Even Smart People Are Still Arguing About Fossil-Free Electricity

Even Smart People Are Still Arguing About Fossil-Free Electricityby 3p Contributor on Friday, Jul 21st, 2017 CLIMATE & ENVIRONMENTSHAREClick to share on Twitter (Opens in new window)25Click to share on Facebook (Opens in new window)2556Click to share on LinkedIn (Opens in new window)56Click to share on Google+ (Opens in new window)Click to email this to a friend (Opens in new window)Click to print (Opens in new window)U.S. cities like Chicago have pledged to continue working toward the Paris Agreement on Climate Change. By Felix Kramer and Rosana FrancescatoAt a pivotal moment for climate strategies, scientists and business leaders have started a public debate about how fast and how fully we can leave oil, coal, and gas behind. More people now recognize climate change as the pre-eminent issue of our time, a core focus of resistance, and a source of massive economic opportunities.Imagine looking back and saying, “The Anthropocene Epoch started dangerously, as human activity threatened our future. But that sparked an unprecedented transition that protected our air and water. Every country pulled together to ensure a livable world. Our confidence, ingenuity, and resolve made it humanity’s greatest triumph.”After the U.S. government walked away from its international climate commitments, other key players including companies, cities, and states – where much of the action was already taking place – upped the ante. Policies, legislation, and entrepreneurship increasingly reflect this urgency. Globally, cities and companies are setting timetables to get off fossil fuels. Some are already there! Roadmaps created by Stanford engineer/atmospheric scientist Mark Z. Jacobson and the Solutions Project he co-founded helped make “100 percent renewables by 2050” a meme.But some have privately questioned the goal’s assumptions, research, and feasibility. Now 21 prominent climate scientists have issued a comprehensive public critique in the same Proceedings of the National Academy of Sciences where Jacobson published in 2015. Jacobson’s team gave broad and line-by-line responses, to which the critics responded.This debate highlights the views of experts who support renewables, but believe the electric grid needs a “many of the above” portfolio. To keep the lights on, they say we may long need 20 percent low- or zero-carbon non-renewable baseload capacity. They favor keeping open most atomic plants. They support efforts to develop affordable next-generation nuclear, CCS (carbon capture & sequestration), hot fusion, and LENR (low energy nuclear reactions). They hope these can be deployed at scale in time to make a difference.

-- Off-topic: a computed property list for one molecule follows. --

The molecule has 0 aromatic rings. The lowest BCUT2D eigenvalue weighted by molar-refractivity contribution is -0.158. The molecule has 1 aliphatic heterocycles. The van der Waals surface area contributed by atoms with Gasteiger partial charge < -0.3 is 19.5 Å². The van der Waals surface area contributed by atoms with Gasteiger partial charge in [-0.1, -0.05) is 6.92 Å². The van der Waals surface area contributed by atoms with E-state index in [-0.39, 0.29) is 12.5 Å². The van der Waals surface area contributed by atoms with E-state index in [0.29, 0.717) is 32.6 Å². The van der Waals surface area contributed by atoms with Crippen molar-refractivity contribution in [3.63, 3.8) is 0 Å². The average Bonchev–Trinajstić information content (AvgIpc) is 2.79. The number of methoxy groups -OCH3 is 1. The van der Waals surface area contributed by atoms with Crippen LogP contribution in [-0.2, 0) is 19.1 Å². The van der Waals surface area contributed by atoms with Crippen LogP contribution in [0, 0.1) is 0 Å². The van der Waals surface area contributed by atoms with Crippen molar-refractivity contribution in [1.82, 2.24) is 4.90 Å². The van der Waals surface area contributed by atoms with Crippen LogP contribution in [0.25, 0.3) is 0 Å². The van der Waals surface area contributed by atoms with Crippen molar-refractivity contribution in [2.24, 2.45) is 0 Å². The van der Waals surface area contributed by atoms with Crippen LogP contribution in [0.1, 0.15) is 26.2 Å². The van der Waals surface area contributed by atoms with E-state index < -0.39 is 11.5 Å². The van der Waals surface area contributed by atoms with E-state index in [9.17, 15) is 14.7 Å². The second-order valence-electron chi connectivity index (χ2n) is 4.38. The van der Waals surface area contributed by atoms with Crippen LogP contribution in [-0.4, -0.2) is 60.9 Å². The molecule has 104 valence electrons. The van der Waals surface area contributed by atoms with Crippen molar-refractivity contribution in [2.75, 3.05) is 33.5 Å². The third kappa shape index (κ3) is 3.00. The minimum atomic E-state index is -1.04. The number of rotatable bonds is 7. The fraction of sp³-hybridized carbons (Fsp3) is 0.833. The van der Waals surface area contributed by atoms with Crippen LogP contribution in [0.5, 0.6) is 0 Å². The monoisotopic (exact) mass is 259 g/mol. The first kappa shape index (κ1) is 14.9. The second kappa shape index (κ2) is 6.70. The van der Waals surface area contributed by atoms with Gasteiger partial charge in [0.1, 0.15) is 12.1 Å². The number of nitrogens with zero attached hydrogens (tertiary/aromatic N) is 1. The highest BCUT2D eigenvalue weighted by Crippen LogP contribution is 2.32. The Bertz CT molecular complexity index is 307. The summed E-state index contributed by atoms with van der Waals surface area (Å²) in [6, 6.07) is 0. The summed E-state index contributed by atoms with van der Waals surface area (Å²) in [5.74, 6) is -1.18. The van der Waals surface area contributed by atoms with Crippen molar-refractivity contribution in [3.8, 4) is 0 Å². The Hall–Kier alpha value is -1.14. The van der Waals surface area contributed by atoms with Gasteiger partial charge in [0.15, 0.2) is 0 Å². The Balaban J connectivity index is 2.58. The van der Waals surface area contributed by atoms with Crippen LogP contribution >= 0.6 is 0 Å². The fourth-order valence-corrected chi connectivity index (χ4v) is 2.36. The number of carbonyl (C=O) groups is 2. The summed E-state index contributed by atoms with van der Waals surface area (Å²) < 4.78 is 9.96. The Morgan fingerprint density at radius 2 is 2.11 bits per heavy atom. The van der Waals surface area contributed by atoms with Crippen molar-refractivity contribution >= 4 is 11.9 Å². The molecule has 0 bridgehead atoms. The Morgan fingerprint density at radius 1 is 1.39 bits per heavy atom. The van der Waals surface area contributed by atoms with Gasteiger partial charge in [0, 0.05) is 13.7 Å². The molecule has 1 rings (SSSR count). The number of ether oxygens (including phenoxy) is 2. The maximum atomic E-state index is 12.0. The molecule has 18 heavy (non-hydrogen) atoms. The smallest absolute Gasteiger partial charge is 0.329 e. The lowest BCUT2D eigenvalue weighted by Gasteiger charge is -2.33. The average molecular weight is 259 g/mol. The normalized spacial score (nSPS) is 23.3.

Courtesy: By Felix Kramer and Rosana Francescato

Source: Even Smart People Are Still Arguing About Fossil-Free Electricity

A Floating Food Forest In New York City | Modern Cities

New York’s ‘barge-to-table’ floating farm gives city residents without access to farmland the opportunity to pick their own food. As a successful demonstration at Brooklyn Bridge Park comes to end later this week, Mary Mattingly has shed light on an obscure New York City law that prohibits the growing of food on public land, and demonstrated that edible perennial landscapes can help solve food insecurity problems in even the harshest of urban settings.Swale is a public floating food forest built atop a 5,000 square foot barge, currently docked at Brooklyn Bridge Park’s Pier 6. Founded in 2016 by artist Mary Mattingly, Swale allows visitors to harvest herbs, fruits and vegetables for free. The project began as an idea to advocate for food to be grown on some of the 30,000 acres of public land in New York City. Although NYC boasts over 100 acres of community garden space, the City has more than 30,000 acres of park space. Picking one’s own food is illegal on New York City public land, so Mattingly banded together a team of stakeholders to construct a dense garden of edible plants atop a barge- which is technically legal due to a loophole created by waterway common law.

Source: A Floating Food Forest In New York City | Modern Cities